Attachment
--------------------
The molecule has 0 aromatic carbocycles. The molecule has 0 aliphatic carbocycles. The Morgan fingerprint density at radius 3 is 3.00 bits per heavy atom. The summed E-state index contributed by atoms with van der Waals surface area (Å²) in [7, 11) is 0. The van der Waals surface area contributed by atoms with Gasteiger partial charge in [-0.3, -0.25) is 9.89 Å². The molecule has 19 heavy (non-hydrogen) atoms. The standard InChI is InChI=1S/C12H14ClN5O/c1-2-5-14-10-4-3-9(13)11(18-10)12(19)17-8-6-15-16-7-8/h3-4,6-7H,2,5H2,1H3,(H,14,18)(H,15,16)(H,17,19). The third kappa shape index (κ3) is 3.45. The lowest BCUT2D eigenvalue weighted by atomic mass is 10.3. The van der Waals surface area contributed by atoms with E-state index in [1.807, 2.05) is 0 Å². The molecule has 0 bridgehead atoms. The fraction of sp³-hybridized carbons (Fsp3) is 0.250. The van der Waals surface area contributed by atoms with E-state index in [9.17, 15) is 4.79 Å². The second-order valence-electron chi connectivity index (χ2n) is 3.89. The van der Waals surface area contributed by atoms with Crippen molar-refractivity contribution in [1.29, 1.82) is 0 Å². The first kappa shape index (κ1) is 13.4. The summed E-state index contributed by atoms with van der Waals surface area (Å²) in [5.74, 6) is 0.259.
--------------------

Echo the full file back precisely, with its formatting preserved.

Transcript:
The molecule has 0 aromatic carbocycles. The molecule has 0 aliphatic carbocycles. The Morgan fingerprint density at radius 3 is 3.00 bits per heavy atom. The summed E-state index contributed by atoms with van der Waals surface area (Å²) in [7, 11) is 0. The van der Waals surface area contributed by atoms with Gasteiger partial charge in [-0.3, -0.25) is 9.89 Å². The molecule has 19 heavy (non-hydrogen) atoms. The standard InChI is InChI=1S/C12H14ClN5O/c1-2-5-14-10-4-3-9(13)11(18-10)12(19)17-8-6-15-16-7-8/h3-4,6-7H,2,5H2,1H3,(H,14,18)(H,15,16)(H,17,19). The third kappa shape index (κ3) is 3.45. The lowest BCUT2D eigenvalue weighted by atomic mass is 10.3. The van der Waals surface area contributed by atoms with E-state index in [1.807, 2.05) is 0 Å². The molecule has 0 bridgehead atoms. The fraction of sp³-hybridized carbons (Fsp3) is 0.250. The van der Waals surface area contributed by atoms with E-state index in [9.17, 15) is 4.79 Å². The second-order valence-electron chi connectivity index (χ2n) is 3.89. The van der Waals surface area contributed by atoms with Crippen molar-refractivity contribution in [1.29, 1.82) is 0 Å². The first kappa shape index (κ1) is 13.4. The summed E-state index contributed by atoms with van der Waals surface area (Å²) in [5.74, 6) is 0.259.